The first issue of the digital comic is already available online. New installments will come out monthly, and there are plans for more than a year’s worth of stories. It’s just one of the ways Bandai Namco is trying to get the message out there that regardless of how it’s monetized, Rise of Incarnates is intended to be a big deal.
Ace Combat Infinity
“This is a very important franchise, not just the game, but the IP itself, and we chose to bring this to free-to-play,” Baba said. “It’s not a cheaper version or something, it’s a major IP. Out of all of our titles, and of all the free-to-play games in Japan, this is probably the deepest.”
Existing brands are getting their own F2P makeovers. Global Gamers Day had a playable version of Ace Combat Infinity, which is due out on the PlayStation Network in May. The developers giving interviews for that game stressed that it’s intended to appeal to both newcomers and series veterans with a “back to basics” approach to gameplay and unique co-op modes. Over three million people have tried the free demo.
The mobile division didn’t have quite as much to show, but Mobile Games Director of Business Development Tony Colafrancesco was one of the most vocal supporters of the direction Bandai Namco is headed. He only joined the company last October after coming over from Sega, but he got right to work on another well-known brand with Ridge Racer Slipstream.
He used the mobile racer to demonstrate how Bandai Namco understands the value proposition gamers are looking for in free-to-play games.
“It’s a great game; wonderful mechanics, really beautiful, but you’ll see this in reviews especially: I didn’t have to go in and spend a bunch of money up front just to continue to play or to get access to anything,” Colafranceso said. “‘I got to play the game, I still got to buy plenty of things grinding, which is an option — you can grind forever and get everything if you want. But what was really great about it is that people realize the things that really make them tick in that game, and when they spend money, they spend it on something that they now know the value of, and they felt great about it. So we want to continue that kind of thinking.”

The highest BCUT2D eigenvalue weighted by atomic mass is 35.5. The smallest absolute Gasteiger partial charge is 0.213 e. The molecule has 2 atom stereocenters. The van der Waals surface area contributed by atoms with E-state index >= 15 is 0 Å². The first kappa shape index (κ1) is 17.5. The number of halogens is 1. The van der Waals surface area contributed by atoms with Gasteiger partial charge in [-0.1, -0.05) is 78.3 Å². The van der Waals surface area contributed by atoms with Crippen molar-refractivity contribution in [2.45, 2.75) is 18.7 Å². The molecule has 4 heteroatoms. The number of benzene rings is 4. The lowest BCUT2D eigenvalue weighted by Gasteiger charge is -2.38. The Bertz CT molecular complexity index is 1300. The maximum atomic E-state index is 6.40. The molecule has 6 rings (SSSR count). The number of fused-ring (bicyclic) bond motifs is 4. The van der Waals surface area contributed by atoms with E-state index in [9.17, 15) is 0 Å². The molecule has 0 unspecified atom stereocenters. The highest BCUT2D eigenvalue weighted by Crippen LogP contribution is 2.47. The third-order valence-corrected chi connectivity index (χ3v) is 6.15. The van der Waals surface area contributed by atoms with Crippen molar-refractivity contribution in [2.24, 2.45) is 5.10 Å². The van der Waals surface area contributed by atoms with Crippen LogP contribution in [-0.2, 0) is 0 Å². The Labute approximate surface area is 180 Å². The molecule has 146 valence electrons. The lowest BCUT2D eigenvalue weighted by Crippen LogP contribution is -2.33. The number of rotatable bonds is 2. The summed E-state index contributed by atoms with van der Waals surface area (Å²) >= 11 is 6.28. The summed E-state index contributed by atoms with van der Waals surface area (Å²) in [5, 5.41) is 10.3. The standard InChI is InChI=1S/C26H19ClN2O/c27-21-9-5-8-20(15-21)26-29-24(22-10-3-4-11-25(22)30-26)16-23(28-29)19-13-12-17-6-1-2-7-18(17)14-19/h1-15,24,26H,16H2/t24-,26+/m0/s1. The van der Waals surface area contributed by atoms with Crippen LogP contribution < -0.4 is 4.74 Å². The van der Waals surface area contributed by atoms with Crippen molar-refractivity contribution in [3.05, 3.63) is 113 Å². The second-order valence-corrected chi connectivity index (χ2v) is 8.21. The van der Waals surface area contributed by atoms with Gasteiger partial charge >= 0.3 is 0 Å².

Ridge Racer Slipstream
Loss mechanics also came up, as in the idea that keeping something earned serves as a more powerful motivator than receiving something. Colafrancesco thanked Wargaming.net, a company that has done quite well with F2P games, for providing the evidence.
“The World of Tanks guys, they have a limited number of garage slots, and financially it makes no sense to buy another slot,” he said. “But I earned that tank and that other tank, and I don’t want to lose them, because it took me time and effort.”
That’s still different than tricking players into paying or forcing them to pay for content. Bandai Namco wants to avoid paywalls and any kind of monetization tool that may drive off some players and keeping only the whales around. It might work, but it would result in a crappy game experience for the people who leave.
Tarnishing the company name is the opposite of what Bandai Namco wants to do with its wide range of upcoming free-to-play games. The hope is that all of the varied efforts across divisions and platforms will pay off in goodwill and loyalty, building an audience for the next wave of games that the initiative will eventually spawn.
“At the end of the day, we want to build a community,” Colafrancesco said. “That’s something that is very important to us. We want people, when they see a new game from Bandai Namco to go, ‘I had such a great experience with the last one, I’m going to give this one a try too.'”